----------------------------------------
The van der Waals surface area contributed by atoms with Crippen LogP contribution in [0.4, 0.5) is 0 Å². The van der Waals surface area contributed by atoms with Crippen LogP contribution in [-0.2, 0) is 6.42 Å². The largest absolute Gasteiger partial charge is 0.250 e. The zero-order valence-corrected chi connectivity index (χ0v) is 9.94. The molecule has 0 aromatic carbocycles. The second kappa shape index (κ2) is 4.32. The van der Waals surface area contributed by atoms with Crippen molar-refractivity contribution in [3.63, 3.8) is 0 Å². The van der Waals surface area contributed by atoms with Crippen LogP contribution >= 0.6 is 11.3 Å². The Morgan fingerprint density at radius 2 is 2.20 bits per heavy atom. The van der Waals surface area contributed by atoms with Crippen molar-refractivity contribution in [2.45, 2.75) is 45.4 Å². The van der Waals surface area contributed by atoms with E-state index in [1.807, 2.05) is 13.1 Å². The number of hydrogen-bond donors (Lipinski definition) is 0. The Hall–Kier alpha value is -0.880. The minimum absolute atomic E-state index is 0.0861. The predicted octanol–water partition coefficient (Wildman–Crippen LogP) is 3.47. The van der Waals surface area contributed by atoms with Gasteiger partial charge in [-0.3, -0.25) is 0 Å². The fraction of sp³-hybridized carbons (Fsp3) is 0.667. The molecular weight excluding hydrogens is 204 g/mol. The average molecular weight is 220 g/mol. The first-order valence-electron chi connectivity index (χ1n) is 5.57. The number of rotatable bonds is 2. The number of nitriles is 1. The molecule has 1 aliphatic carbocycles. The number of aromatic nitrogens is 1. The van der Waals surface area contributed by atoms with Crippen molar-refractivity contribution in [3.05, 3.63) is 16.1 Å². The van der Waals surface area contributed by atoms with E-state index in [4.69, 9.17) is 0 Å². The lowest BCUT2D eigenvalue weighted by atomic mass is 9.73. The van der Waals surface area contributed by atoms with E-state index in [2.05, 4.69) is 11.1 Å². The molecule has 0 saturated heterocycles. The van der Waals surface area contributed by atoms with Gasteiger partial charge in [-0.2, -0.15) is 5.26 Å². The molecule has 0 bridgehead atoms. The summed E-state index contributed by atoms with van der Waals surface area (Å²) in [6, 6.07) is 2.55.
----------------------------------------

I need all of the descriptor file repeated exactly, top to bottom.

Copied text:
The van der Waals surface area contributed by atoms with Crippen LogP contribution in [0.4, 0.5) is 0 Å². The van der Waals surface area contributed by atoms with Crippen LogP contribution in [-0.2, 0) is 6.42 Å². The largest absolute Gasteiger partial charge is 0.250 e. The zero-order valence-corrected chi connectivity index (χ0v) is 9.94. The molecule has 0 aromatic carbocycles. The second kappa shape index (κ2) is 4.32. The van der Waals surface area contributed by atoms with Crippen molar-refractivity contribution in [3.63, 3.8) is 0 Å². The van der Waals surface area contributed by atoms with Crippen LogP contribution >= 0.6 is 11.3 Å². The Morgan fingerprint density at radius 2 is 2.20 bits per heavy atom. The van der Waals surface area contributed by atoms with Crippen molar-refractivity contribution in [2.45, 2.75) is 45.4 Å². The van der Waals surface area contributed by atoms with E-state index in [1.807, 2.05) is 13.1 Å². The number of hydrogen-bond donors (Lipinski definition) is 0. The Hall–Kier alpha value is -0.880. The minimum absolute atomic E-state index is 0.0861. The predicted octanol–water partition coefficient (Wildman–Crippen LogP) is 3.47. The van der Waals surface area contributed by atoms with Gasteiger partial charge in [-0.3, -0.25) is 0 Å². The fraction of sp³-hybridized carbons (Fsp3) is 0.667. The molecular weight excluding hydrogens is 204 g/mol. The average molecular weight is 220 g/mol. The first-order valence-electron chi connectivity index (χ1n) is 5.57. The number of rotatable bonds is 2. The number of nitriles is 1. The molecule has 1 aliphatic carbocycles. The number of aromatic nitrogens is 1. The van der Waals surface area contributed by atoms with Crippen molar-refractivity contribution in [3.05, 3.63) is 16.1 Å². The van der Waals surface area contributed by atoms with E-state index in [4.69, 9.17) is 0 Å². The lowest BCUT2D eigenvalue weighted by atomic mass is 9.73. The van der Waals surface area contributed by atoms with E-state index in [2.05, 4.69) is 11.1 Å². The molecule has 0 saturated heterocycles. The van der Waals surface area contributed by atoms with Gasteiger partial charge in [-0.2, -0.15) is 5.26 Å². The molecule has 0 bridgehead atoms. The summed E-state index contributed by atoms with van der Waals surface area (Å²) in [6, 6.07) is 2.55.